For what seemed an eternity, Unle stood and gazed at his creator.  Ashé filled the room; it suffused everything in it, and swallowed Unle like a hungry beast.  It was love; it was life; it was power, and it was thick.  He could barely move.

Olódumare smiled, and that simple acknowledgment brought tears to Unle’s eyes.  Finally, he knew God was seeing him face-to-face.  Having no words to express the feelings welling up in his heart, Unle approached the throne and put himself on the floor in reverence.

He felt strong hands on his shoulders that sent currents of ashé through his body as the rich, elderly voice intoned, “May you be blessed.  Arise!”  Strong arms lifted him, embraced him, and for a moment Unle forgot he was Unle, and he was one with Olódumare.

Gently, Olódumare broke the embrace, and Unle shivered; it was loss, it was sadness; it was separation, and for a moment he couldn’t bear it until God spoke, “Why have you come, Unle?”  It was an invitation to speak, not a question.  God knew everything.

“I have come to request my destiny on Earth.”  Unle’s voice wavered, and it ended in a whisper.  A destiny on Earth meant a separation from Heaven.  Here, in God’s presence, he couldn’t bear that thought.

Olódumare touched his chin firmly and lifted his head so their eyes met.  “What would you like to do on Earth, my son?”

A thousand and one desires rose in Unle’s thoughts, but Olódumare’s voice plunged deep inside, pulling Unle’s true destiny to the surface.  And before he could answer willingly, Unle found himself saying, “I want to help others.”

“How would you help others, Unle?”

Again Olódumare’s question touched something deep inside him, and Unle found himself saying, “Teach me how to divine so that I may know how to divine.  Teach me how to appease the orishas so that I may appease the orishas.  Teach me how to prescribe sacrifices so that I may prescribe sacrifices; for wisdom is all that I am seeking, and this wisdom will be my wealth.”

“Wisdom and knowledge are your grace.  But what you accomplish with your long life and wisdom is in your hands.  As a diviner, you will know how to avoid all manner of misfortune and bring all types of blessings to yourself.  Use those gifts wisely.”

Olódumare stretched out his hands, taking Unle’s head into them.  Unle felt a powerful ashé flowing; it was warm, like fire, yet liquid, like water, and he shuddered as God cried,

“Fun mi ashé lenu lati nsoro.  Ashé tó, ashé bó, ashé bima! Ashé ishe’mi!”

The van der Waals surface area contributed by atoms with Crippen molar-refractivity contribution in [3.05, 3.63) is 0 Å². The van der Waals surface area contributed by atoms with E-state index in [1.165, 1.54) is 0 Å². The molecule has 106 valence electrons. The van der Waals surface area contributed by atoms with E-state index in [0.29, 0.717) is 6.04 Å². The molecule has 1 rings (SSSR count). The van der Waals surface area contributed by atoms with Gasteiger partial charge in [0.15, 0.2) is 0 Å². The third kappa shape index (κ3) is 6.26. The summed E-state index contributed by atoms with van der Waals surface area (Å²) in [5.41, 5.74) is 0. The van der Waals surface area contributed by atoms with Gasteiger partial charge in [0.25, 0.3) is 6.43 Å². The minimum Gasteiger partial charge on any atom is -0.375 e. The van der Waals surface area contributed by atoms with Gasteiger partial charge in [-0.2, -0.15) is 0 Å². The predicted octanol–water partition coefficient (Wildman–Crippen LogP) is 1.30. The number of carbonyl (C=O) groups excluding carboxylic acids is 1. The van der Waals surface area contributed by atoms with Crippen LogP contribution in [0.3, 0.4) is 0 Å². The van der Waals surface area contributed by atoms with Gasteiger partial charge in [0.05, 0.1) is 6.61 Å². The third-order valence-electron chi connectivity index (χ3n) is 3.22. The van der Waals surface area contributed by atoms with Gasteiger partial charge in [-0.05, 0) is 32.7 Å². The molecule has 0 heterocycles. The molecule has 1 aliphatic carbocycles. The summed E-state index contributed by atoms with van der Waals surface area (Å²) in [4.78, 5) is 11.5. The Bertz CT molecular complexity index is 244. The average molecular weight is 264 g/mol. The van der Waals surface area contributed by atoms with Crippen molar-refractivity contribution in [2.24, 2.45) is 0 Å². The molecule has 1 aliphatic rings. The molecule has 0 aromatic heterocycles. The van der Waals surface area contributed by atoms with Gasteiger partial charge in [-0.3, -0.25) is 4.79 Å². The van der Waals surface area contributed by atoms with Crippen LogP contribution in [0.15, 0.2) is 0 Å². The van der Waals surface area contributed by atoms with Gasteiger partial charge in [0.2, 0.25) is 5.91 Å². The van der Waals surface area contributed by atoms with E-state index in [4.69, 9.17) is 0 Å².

“Give my tongue the ashé with which to speak.  Ashé is sufficient; ashé envelops all; ashé is born.  Ashé, work for me!”

His voice caused the very fabric of Heaven to rumble and shudder, and in his hands appeared a wizened, humbled head.  It was Unle’s new head, the one that would accompany him to Earth.  Olódumare whispered,

“Good luck, my son.”

Unle was in Heaven no more.

Table of Contents

Table of content


Preface

Acknowledgments

An Introduction to the Diloggún



1    Okana--One Mouth on the Mat
Okana Brews a Love Potion
Okana’s Seduction of Shangó
Okana’s Curses
Okana’s Lesson in Love
The Story of the Cat and the Rat

2    Eji Oko--Two Mouths on the Mat
The Birth of Ikú
The Marriage of Ikú and Ejioko
Ejioko Loses His Friend Iré
Ochosi Feeds Olófin

3    Ogundá--Three Mouths on the Mat
Why the Rooster Was First Sacrificed
How the Crocodile Became Powerful
King Olushola Makes Ebó

4    Irosun--Four Mouths on the Mat
How a Man and a Woman Found Love
Irosun Discovers His True Friends
The Story of the Cat and the Leopard
The Pact between Orishaokó and Olófin
The Tail (Tale) of the Little Monkey
Obatalá Rewards Odé

5    Oché--Five Mouths on the Mat
The Birth, Death, and Rebirth of Oché
How Oshogbo Became Dedicated to Oshún
How Oshún Came to the New World
A Foolish Merchant’s Tragedy
I Will Give You a Small Thing

6    Obara--Six Mouths on the Mat
The Farmer and His Ebó
The Best Food: The Worst Food
Ochosi Learns to Build a Trap
Ochosi’s Curse
The Story of Elegede

7    Odí--Seven Mouths on the Mat
The Creation of Copulation
Where the Hole Was First Opened
He Who Fights Knows about War

8    Unle--Eight Mouths on the Mat
Unle Is Born
Unle’s Ebó to Elegguá
Unle Builds a Home
Unle Becomes a Farmer
Obatalá Eats Heads

9    Osá--Nine Mouths on the Mat
The Death of His Love
A Beggar’s Story
A Son’s Loss
The Brag of the Boastful Boy
Shangó’s Imprisonment

10    Ofún--Ten Mouths on the Mat
Life and Death
The Story of Iré and Osogbo
Ofún, the Godchild of Ikú
The Loss of Ofún’s Daughter
How the Leopard Gained His Strength
The Spinning of the Web
Obatalá Makes Ebó

11    Owani--Eleven Mouths on the Mat
Eshu at the Crossroads
The Climbing Vine and the Okra
The Death of the Egungun Priests
Disobedience Becomes the Road to Death
Oshún’s Ebó
How Osain Saved the Ill-Prepared Man

12    Ejila Shebora--Twelve Mouths on the Mat